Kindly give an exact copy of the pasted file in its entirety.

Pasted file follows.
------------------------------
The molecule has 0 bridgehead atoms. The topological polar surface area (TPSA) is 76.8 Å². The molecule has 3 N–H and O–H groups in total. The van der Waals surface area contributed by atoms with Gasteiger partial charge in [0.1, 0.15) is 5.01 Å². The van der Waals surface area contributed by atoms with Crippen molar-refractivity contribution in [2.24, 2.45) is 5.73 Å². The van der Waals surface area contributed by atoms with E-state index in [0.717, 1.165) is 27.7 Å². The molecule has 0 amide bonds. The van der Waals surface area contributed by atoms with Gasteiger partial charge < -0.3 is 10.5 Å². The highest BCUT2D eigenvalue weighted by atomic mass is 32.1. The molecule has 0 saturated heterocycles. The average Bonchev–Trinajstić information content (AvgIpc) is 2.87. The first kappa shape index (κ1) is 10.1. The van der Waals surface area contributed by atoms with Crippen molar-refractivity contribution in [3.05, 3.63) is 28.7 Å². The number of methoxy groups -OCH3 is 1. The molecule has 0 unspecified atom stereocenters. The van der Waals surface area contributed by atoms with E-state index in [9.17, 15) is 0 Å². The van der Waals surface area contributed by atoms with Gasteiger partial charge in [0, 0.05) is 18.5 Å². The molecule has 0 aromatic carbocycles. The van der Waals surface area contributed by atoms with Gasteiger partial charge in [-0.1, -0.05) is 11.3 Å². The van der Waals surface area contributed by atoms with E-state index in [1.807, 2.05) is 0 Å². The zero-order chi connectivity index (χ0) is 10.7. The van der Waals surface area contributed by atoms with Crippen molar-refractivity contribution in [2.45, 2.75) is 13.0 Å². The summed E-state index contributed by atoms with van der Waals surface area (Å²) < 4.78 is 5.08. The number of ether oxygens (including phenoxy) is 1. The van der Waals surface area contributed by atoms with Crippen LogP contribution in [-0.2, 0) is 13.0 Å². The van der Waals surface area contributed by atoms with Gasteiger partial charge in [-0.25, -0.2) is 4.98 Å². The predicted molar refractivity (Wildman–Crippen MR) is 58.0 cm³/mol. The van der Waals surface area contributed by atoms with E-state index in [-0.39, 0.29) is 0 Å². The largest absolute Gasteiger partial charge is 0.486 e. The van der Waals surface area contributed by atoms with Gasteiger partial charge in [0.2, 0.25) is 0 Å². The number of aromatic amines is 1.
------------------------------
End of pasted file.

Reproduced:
The molecule has 0 bridgehead atoms. The topological polar surface area (TPSA) is 76.8 Å². The molecule has 3 N–H and O–H groups in total. The van der Waals surface area contributed by atoms with Gasteiger partial charge in [0.1, 0.15) is 5.01 Å². The van der Waals surface area contributed by atoms with Crippen molar-refractivity contribution in [2.24, 2.45) is 5.73 Å². The van der Waals surface area contributed by atoms with E-state index in [0.717, 1.165) is 27.7 Å². The molecule has 0 amide bonds. The van der Waals surface area contributed by atoms with Gasteiger partial charge < -0.3 is 10.5 Å². The highest BCUT2D eigenvalue weighted by atomic mass is 32.1. The molecule has 0 saturated heterocycles. The average Bonchev–Trinajstić information content (AvgIpc) is 2.87. The first kappa shape index (κ1) is 10.1. The van der Waals surface area contributed by atoms with Crippen molar-refractivity contribution in [3.05, 3.63) is 28.7 Å². The number of methoxy groups -OCH3 is 1. The molecule has 0 unspecified atom stereocenters. The van der Waals surface area contributed by atoms with E-state index in [9.17, 15) is 0 Å². The van der Waals surface area contributed by atoms with Gasteiger partial charge in [0, 0.05) is 18.5 Å². The molecule has 0 aromatic carbocycles. The van der Waals surface area contributed by atoms with Gasteiger partial charge in [-0.1, -0.05) is 11.3 Å². The van der Waals surface area contributed by atoms with E-state index in [1.807, 2.05) is 0 Å². The zero-order chi connectivity index (χ0) is 10.7. The van der Waals surface area contributed by atoms with Crippen molar-refractivity contribution in [2.45, 2.75) is 13.0 Å². The summed E-state index contributed by atoms with van der Waals surface area (Å²) < 4.78 is 5.08. The number of ether oxygens (including phenoxy) is 1. The van der Waals surface area contributed by atoms with Crippen LogP contribution in [-0.2, 0) is 13.0 Å². The van der Waals surface area contributed by atoms with Gasteiger partial charge in [-0.25, -0.2) is 4.98 Å². The predicted molar refractivity (Wildman–Crippen MR) is 58.0 cm³/mol. The van der Waals surface area contributed by atoms with E-state index in [-0.39, 0.29) is 0 Å². The largest absolute Gasteiger partial charge is 0.486 e. The van der Waals surface area contributed by atoms with Gasteiger partial charge in [0.2, 0.25) is 0 Å². The number of aromatic amines is 1.